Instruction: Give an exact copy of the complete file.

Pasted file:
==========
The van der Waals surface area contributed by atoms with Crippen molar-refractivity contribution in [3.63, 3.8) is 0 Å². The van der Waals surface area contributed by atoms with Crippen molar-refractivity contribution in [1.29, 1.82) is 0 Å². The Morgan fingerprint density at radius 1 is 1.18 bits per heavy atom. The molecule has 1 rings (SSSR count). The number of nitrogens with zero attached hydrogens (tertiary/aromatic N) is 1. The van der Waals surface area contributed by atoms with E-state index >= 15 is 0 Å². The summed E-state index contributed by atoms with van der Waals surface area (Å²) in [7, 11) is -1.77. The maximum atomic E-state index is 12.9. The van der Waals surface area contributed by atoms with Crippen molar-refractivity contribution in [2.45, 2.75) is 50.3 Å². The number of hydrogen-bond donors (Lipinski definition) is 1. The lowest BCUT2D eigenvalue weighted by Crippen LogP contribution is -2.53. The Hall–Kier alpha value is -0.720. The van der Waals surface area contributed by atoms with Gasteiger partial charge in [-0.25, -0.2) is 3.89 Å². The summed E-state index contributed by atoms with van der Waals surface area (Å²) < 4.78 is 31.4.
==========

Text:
The van der Waals surface area contributed by atoms with Crippen molar-refractivity contribution in [3.63, 3.8) is 0 Å². The van der Waals surface area contributed by atoms with Crippen molar-refractivity contribution in [1.29, 1.82) is 0 Å². The Morgan fingerprint density at radius 1 is 1.18 bits per heavy atom. The molecule has 1 rings (SSSR count). The number of nitrogens with zero attached hydrogens (tertiary/aromatic N) is 1. The van der Waals surface area contributed by atoms with E-state index >= 15 is 0 Å². The summed E-state index contributed by atoms with van der Waals surface area (Å²) in [7, 11) is -1.77. The maximum atomic E-state index is 12.9. The van der Waals surface area contributed by atoms with Crippen molar-refractivity contribution in [2.45, 2.75) is 50.3 Å². The number of hydrogen-bond donors (Lipinski definition) is 1. The lowest BCUT2D eigenvalue weighted by Crippen LogP contribution is -2.53. The Hall–Kier alpha value is -0.720. The van der Waals surface area contributed by atoms with Gasteiger partial charge in [-0.25, -0.2) is 3.89 Å². The summed E-state index contributed by atoms with van der Waals surface area (Å²) < 4.78 is 31.4.